Designers are often frustrated with the subjective nature of their work. But with the tools available for testing web designs, it doesn’t necessarily have to be that way. With a combination of optimization, testing, and analysis, you can ensure you’re making changes with measurable results. No matter what your goals are—more visitors, sign-ups, purchases—you’ll be well on your way to achieving them once you understand the basic principles and relationship between increasing site speed and efficiency, Google Analytics, and split testing.
As a whole, ecommerce sites take an average of 10 seconds to load, although major webstores like Amazon or Nike take far less time. There’s a reason why, even though they have thousands more products and far more complicated functions, their sites are so much faster than a normal webstore. It’s because 32% of consumers will abandon a site within 5 seconds of loading time. It sounds crazy, but site speed is not just expected; it’s actively required by web customers. Having a slow site makes users suspicious of the quality of your company and your products, as well as your web development practices.
To learn more about your site speed, do a quick site speed test; you can even compare your site with a competitor to get a sense of how competitive your site is. Then start working on improvements. There are a lot of fairly simple changes you can make that could have a big effect on your speed, including:
- Create CSS Sprites for groups of images with similar dimensions, instead of wasting space making individual images.
- Specify the height and width of your HTML tags for images. The rest of the page can then load independently of the image.
- Use a Plugin Profiler if your webstore is on WordPress, to see which plugins are slowing your site down the most, then disabling any that are unnecessary.
Split or A/B testing is an essential component of any well-planned web project. By narrowing in on the elements of your design that need improvement, you can make huge leaps and bounds in your site’s success. It’s a simple process; you merely create two versions of a web page, with a few key differences between them. Then live traffic on both pages is monitored for the actions that you’re hoping for, such as more clicks or sign-ups. The results are tallied, and if there’s a significant difference in the success of the two pages, then you know that one design is better than the other (or at least one key elements performs better than another).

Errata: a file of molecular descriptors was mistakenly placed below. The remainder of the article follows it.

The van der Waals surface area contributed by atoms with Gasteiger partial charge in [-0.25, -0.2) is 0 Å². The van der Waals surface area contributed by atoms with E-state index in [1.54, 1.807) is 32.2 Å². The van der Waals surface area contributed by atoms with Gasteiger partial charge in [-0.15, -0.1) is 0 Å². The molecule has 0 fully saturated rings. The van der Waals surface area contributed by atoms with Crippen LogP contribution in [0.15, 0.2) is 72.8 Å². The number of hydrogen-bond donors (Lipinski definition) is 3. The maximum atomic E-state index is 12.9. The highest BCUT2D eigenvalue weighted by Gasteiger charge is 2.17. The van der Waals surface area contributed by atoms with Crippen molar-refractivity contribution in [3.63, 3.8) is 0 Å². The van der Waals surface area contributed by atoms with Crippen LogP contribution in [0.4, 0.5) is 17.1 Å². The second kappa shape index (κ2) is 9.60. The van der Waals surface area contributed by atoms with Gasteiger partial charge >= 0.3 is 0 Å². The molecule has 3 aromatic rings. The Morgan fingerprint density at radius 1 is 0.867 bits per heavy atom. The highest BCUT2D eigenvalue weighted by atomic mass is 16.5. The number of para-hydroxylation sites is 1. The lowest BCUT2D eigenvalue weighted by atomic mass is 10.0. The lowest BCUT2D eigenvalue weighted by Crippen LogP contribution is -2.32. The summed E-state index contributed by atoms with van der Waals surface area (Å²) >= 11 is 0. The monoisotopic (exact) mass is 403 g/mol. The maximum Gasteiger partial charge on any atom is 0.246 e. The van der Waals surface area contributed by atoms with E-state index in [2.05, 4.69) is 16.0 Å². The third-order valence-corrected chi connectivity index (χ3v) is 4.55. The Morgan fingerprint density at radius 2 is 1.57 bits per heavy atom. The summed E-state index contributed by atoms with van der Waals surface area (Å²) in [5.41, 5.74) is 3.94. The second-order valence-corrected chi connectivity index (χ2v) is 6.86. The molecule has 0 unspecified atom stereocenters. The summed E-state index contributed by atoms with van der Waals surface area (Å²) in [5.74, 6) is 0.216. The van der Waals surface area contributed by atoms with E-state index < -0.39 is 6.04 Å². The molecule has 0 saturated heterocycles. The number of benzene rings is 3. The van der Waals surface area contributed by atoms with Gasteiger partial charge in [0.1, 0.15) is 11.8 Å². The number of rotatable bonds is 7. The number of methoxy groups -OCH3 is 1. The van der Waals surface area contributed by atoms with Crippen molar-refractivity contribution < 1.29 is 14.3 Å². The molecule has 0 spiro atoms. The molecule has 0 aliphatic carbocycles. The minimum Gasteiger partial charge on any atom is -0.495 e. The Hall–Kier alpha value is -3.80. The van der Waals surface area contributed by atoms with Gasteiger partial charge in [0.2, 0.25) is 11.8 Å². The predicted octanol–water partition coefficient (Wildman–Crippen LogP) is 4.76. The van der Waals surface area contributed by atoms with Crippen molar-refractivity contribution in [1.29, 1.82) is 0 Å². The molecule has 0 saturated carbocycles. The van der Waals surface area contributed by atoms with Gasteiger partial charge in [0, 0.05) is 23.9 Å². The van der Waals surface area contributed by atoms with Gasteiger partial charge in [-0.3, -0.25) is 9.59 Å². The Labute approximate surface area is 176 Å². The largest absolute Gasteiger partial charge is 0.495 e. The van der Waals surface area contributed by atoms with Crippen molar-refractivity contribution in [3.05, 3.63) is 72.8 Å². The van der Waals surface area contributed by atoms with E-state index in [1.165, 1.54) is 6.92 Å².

Small design components might not seem like they’d make much of a difference. But testing conclusively proves that tiny changes can have a huge impact on user responses. For example, take such relatively minor changes such as these:
- Replacing the blue color of your submit button with a red hue
- Rephrasing a headline to make it sound more upbeat
- Moving an entry field up higher on the page
They seem inconsequential, but each one could vastly improve the page’s effectiveness. A/B testing the best way to get solid numbers on the impact a change will make on your conversion rates. But be careful, you don’t need to test every design component; selectively choose which elements to test.
The most essential tool for tracking site success, Google Analytics is a complex but very powerful tool. You’ll need to use an analytics guide to really understand all the ways in which it can help improve performance. But for now, all you need to know is that it should be an essential component to your decision-making process, and you should use it to track the results of both site speed optimization and split testing.
Unless you’re fully harnessing the strength of amazing tools like Google Analytics, you’re doing your website and your business a huge disservice. But once you incorporate the discoveries you make with your design and content implementations, guesswork will be a thing of the past. You’ll finally be making objective and crucial improvements that will help make your website a lasting success.